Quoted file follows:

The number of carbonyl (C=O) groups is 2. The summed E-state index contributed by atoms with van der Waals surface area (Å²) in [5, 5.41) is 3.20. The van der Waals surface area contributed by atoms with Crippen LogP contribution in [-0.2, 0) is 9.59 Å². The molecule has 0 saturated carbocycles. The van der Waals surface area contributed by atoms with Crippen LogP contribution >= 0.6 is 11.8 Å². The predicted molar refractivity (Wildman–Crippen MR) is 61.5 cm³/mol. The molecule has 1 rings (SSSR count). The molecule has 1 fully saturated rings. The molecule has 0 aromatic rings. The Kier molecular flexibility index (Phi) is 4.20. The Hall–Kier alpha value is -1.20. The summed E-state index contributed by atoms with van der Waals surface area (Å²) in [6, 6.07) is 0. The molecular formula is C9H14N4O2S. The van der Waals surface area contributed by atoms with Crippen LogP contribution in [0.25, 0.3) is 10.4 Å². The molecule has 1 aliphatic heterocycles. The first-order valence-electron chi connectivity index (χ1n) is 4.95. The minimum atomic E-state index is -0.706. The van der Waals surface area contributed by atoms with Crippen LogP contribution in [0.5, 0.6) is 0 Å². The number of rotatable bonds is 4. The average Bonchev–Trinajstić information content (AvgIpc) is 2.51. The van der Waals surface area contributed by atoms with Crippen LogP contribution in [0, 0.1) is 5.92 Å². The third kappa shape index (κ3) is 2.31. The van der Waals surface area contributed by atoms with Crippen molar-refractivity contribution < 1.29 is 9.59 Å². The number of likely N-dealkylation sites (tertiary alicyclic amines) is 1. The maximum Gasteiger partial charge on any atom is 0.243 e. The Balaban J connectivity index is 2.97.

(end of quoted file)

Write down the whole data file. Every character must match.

The number of carbonyl (C=O) groups is 2. The summed E-state index contributed by atoms with van der Waals surface area (Å²) in [5, 5.41) is 3.20. The van der Waals surface area contributed by atoms with Crippen LogP contribution in [-0.2, 0) is 9.59 Å². The molecule has 0 saturated carbocycles. The van der Waals surface area contributed by atoms with Crippen LogP contribution >= 0.6 is 11.8 Å². The predicted molar refractivity (Wildman–Crippen MR) is 61.5 cm³/mol. The molecule has 1 rings (SSSR count). The molecule has 1 fully saturated rings. The molecule has 0 aromatic rings. The Kier molecular flexibility index (Phi) is 4.20. The Hall–Kier alpha value is -1.20. The summed E-state index contributed by atoms with van der Waals surface area (Å²) in [6, 6.07) is 0. The molecular formula is C9H14N4O2S. The van der Waals surface area contributed by atoms with Crippen LogP contribution in [0.25, 0.3) is 10.4 Å². The molecule has 1 aliphatic heterocycles. The first-order valence-electron chi connectivity index (χ1n) is 4.95. The minimum atomic E-state index is -0.706. The van der Waals surface area contributed by atoms with Crippen LogP contribution in [0.5, 0.6) is 0 Å². The number of rotatable bonds is 4. The average Bonchev–Trinajstić information content (AvgIpc) is 2.51. The van der Waals surface area contributed by atoms with Crippen LogP contribution in [0, 0.1) is 5.92 Å². The third kappa shape index (κ3) is 2.31. The van der Waals surface area contributed by atoms with Crippen molar-refractivity contribution < 1.29 is 9.59 Å². The number of likely N-dealkylation sites (tertiary alicyclic amines) is 1. The maximum Gasteiger partial charge on any atom is 0.243 e. The Balaban J connectivity index is 2.97.